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Bronzeville historian praises $2M donation to largest Black history archives in Midwest

Bronzeville historian Sherry Williams is praising a historic $2 million donation that will help residents gain more access to the largest Black history archives in the Midwest.

At the Carter G. Woodson Regional Library branch at 95th and Halsted, city leaders shared that the Mellon Foundation recently announced a donation that will give more access to the Vivian Harsh Research Collection, an extensive collection of documents, manuscripts, photographs and books on individuals, events and places in Black history. The collection covers a wide selection of categories, including business, education, genealogy, history, literature, journalism, religion and slavery.

Some residents have complained about the collection not being readily available to use. Library users can only access the collection by making an appointment by emailing Harsh Collection officials who have two days to respond to requests.

“I applaud any effort to create open-source access to the Woodson Library holdings,” said Williams, founder and president of the Bronzeville Historical Society, which holds weekly classes to help residents research their biological lineage.

“This grant could change how Chicago Public Library users engage with the library, and should illuminate the countless Chicagoans who deposited their photos, documents, funeral bulletins, and newspapers into the Vivian G. Harsh Collection.”

Patricia Hswe, program officer for Public Knowledge at the Mellon Foundation said, “The narrative power of primary sources held in special collections and archives that are relevant to Ethnic Studies have become more critical to advocate for in the last several years. We are pleased to support CPL in this objective, as it casts a well-deserved spotlight on Black Studies through the library’s multivocal collections and increases the scale of user access to them.”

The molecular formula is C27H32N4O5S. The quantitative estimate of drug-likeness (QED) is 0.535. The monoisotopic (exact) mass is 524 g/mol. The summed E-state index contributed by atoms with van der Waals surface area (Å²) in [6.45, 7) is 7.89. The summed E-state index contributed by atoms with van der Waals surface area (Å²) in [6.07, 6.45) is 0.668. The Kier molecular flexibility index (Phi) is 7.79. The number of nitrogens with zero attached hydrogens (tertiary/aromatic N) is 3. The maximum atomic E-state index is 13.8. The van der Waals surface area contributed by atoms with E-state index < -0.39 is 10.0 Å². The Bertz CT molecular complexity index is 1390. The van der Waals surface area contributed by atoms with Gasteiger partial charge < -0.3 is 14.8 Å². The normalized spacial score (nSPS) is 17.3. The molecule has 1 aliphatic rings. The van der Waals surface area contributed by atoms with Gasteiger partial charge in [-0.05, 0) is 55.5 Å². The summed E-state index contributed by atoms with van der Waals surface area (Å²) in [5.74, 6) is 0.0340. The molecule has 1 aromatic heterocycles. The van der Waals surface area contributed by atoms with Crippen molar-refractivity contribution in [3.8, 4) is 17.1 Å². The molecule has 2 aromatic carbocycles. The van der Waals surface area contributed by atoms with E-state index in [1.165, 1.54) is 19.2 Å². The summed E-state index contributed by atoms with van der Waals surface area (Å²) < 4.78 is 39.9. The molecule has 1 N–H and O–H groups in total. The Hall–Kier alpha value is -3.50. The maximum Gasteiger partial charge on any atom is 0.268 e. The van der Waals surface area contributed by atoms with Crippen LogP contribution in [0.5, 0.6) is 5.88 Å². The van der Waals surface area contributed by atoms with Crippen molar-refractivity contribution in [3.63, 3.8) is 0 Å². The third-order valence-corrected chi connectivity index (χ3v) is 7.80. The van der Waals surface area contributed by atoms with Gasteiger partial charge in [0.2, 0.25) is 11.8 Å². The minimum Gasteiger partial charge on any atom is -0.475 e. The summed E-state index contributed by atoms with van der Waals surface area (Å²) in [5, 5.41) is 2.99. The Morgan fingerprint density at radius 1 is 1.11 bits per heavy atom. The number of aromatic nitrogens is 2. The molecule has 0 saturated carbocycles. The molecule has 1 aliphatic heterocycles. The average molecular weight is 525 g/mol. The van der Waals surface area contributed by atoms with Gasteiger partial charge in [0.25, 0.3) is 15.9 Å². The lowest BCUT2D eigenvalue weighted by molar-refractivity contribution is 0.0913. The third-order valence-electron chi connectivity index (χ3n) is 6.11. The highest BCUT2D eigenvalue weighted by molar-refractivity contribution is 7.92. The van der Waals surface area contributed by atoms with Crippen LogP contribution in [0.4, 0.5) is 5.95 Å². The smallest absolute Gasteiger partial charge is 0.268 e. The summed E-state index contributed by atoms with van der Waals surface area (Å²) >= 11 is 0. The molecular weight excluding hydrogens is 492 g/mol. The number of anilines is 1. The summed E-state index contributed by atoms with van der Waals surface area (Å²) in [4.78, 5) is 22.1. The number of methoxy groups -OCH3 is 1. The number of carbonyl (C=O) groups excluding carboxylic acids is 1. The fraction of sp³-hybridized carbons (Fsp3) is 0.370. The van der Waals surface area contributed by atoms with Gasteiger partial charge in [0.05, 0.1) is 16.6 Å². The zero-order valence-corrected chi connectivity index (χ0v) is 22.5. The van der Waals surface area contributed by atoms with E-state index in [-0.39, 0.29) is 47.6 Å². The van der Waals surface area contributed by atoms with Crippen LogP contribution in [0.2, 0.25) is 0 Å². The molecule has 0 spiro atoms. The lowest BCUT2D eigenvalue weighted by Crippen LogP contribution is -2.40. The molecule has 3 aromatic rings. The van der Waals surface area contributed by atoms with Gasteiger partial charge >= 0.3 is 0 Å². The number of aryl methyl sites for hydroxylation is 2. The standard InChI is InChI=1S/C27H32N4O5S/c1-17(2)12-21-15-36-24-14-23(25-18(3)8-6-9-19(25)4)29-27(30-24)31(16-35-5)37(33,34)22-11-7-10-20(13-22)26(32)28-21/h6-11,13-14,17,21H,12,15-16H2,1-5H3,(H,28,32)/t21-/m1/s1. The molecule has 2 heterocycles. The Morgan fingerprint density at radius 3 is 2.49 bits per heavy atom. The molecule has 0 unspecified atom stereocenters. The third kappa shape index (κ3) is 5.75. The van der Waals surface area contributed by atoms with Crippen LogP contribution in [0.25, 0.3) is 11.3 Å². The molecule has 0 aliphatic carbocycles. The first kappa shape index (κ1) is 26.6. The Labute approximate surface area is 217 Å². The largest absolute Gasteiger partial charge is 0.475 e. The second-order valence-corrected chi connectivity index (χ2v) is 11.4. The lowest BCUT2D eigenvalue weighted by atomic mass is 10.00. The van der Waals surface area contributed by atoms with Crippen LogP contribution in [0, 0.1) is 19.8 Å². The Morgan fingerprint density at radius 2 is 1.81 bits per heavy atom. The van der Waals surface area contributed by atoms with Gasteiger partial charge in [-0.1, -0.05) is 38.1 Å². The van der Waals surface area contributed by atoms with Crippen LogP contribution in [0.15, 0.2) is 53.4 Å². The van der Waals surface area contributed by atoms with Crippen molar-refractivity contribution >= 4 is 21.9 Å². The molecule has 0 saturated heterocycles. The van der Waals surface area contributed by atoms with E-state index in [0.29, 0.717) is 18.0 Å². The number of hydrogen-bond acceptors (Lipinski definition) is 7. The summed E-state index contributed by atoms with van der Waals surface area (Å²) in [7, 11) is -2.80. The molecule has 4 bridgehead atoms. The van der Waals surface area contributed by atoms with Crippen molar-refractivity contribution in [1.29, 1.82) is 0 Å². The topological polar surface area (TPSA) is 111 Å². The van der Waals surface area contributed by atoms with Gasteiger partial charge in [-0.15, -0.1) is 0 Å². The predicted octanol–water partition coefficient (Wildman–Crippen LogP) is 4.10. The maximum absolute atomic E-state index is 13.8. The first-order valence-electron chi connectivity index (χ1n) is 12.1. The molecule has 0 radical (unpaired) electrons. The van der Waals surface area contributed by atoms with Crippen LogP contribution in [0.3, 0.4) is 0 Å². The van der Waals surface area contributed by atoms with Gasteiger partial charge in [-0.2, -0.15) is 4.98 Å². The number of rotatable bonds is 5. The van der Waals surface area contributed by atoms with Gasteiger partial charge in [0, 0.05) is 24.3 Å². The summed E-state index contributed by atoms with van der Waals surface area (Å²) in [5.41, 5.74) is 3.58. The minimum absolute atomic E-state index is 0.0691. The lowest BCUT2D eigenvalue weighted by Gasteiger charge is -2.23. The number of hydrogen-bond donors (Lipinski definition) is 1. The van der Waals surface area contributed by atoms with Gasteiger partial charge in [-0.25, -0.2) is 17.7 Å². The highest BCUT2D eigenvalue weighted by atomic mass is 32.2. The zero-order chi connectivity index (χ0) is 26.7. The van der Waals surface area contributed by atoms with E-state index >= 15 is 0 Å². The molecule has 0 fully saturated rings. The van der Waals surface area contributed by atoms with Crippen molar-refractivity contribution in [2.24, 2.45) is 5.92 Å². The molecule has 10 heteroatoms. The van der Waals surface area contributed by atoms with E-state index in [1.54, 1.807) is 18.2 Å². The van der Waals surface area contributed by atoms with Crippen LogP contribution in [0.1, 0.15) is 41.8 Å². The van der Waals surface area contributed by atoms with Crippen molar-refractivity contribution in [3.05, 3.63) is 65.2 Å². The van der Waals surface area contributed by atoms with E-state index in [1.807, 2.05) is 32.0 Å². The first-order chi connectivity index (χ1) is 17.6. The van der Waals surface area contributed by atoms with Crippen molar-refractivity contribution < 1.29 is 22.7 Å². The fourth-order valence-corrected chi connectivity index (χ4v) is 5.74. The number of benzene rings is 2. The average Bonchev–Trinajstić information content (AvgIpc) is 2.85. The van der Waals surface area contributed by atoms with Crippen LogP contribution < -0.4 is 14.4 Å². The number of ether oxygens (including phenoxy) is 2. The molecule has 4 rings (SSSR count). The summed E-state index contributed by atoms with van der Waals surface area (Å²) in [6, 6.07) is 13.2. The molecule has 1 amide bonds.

The grant will also help librarians digitize and process critical documents related to Black history from slavery in the 1800s to Jim Crow to modern day America.

The largest African American history and literature collection in the Midwest contains over 75,000 books, many of them rare, 15,000 reels of microfilm, over 4,000 clipping files, and 175 manuscripts and archival collections.

While the Collection includes materials on African Americans throughout the Diaspora, the primary focus is on African American History in Chicago and Illinois. The completed finding aides include the Abbott/Sengstacke Family Papers, Barbara E. Allen Papers, Timuel D. Black, Jr. Papers, Etta Moten Barnett Papers, Earl B. Dickerson Papers, Francis Minor Papers and the Chicago SNCC History Project Archives, and many other documents.

“The Renaissance Project offers a significant opportunity to contribute to the city’s priorities around equity,” said Chicago Mayor Lori E. Lightfoot. “I applaud Chicago Public Library and Commissioner Chris Brown for building on our long tradition of championing diverse narratives, uplifting marginalized voices and engaging the city in educational and cultural development, underscoring a powerful opportunity to contribute to racial healing in Chicago.”